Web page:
"Philip Washington" <phwashington@xxxxxxxxxxx> wrote in message
>I am going to an observing area where other amateur astronomers may be
> i the vicinity. I use a laptop to control my CCD camera and telescope
> was concerned about minimizing the light from laptop screen so I don't
> annoy other astronomers.
> I'm sure that other people have run into this situation at star parties
> and such and was wondering what is the best solution
> - keep the screen useful (viewable)
> - accessibility to the keyboard and mouse
> - prevent light leakage from disturbing other observers.
> I have heard of mounting red plexiglass over the monitor. Where is the
> best place to find this.
> I usually do use night vision red color schema on the computers, bu
> sometimes if a reboot is required it comes back with the standard color
> schema and therefore would like to avoid relying solely on this.
> Thanks in advance for any helpful suggestions.
There are actually two problems:
The first is the light as you 'look' at the laptop screen. Generally,
modern screens using EL backlights, only offer very limited 'diming' of
the display, so a filter is necessary. If you have a shop/business that
supplies 'stage lighting' equipment, there is a red film used for
floodlights. There are dozens (hundreds) of colours, but in the UK, the
deepest red film (used only normally for large stage lights, when doing
'dark' night scenes), is a good starting point. I use two layers of film.
I'd say that 90% of the films used are not actually dark enough. Most
stage films, have a significant 'yellow' component in their 'red' colours.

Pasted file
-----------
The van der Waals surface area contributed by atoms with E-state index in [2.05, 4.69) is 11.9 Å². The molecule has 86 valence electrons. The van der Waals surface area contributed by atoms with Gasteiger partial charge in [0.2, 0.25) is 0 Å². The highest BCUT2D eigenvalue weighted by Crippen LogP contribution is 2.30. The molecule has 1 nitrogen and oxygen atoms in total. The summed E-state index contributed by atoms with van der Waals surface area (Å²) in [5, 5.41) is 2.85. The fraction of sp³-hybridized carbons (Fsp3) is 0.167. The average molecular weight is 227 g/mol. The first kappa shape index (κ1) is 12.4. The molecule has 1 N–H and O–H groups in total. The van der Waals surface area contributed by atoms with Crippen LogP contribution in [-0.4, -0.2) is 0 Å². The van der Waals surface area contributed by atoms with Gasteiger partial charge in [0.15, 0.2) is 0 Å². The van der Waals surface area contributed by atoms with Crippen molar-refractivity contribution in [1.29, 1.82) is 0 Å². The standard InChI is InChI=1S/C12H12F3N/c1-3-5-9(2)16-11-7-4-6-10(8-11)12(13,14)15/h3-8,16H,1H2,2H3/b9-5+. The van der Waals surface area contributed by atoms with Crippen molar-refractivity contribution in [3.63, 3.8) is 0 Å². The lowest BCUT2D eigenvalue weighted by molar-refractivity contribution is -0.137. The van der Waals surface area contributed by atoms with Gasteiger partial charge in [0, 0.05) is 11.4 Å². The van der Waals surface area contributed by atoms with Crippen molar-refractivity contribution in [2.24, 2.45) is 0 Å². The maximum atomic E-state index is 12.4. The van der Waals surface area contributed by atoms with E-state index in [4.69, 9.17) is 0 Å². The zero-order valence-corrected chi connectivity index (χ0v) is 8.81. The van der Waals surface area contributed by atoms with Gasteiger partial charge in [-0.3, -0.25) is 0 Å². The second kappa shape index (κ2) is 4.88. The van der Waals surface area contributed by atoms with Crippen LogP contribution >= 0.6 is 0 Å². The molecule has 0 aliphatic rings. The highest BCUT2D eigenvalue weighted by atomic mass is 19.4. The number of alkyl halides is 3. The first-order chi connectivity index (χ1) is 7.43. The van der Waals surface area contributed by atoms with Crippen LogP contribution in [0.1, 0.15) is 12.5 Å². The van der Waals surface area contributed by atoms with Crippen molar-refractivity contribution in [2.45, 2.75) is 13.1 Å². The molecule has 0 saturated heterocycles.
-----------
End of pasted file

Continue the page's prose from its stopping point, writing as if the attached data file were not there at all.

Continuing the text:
I used a layer of 'magenta', and 'primary red', which gives a very deep
red result (Lee 106, combined with Lee 113). 'Fire red', tends to be a
deeper red than the normal red tones, but in the Lee range, is too orange.
The second problem, is 'sidelight'. LCD's, let a lot of light out at
'shallow' angles close to the surface (try running your laptop in a dark
room, and look at the line of light along the top of the keyboard). This
leakage is worse in terms of other people's vision, that the light
directly 'through' the screen, and is not affected by dark colour schemes
on the screen itself. If you make the 'frame', that holds the film, stand
up like the edge of a tray, this will stop leakage here. There are also
systems sold for use on aircraft, as 'privacy screens', and these block
this light, and adding film to one of these would provide the structure
needed, and the blockage for this side light.
If you then use a really dark colour scheme (design your own, and set it
as the default colour scheme, in the daytime, then this will be the scheme
used when the laptop starts up), the result can work well. If you can even
faintly see the screen in a normal room, then it is too bright...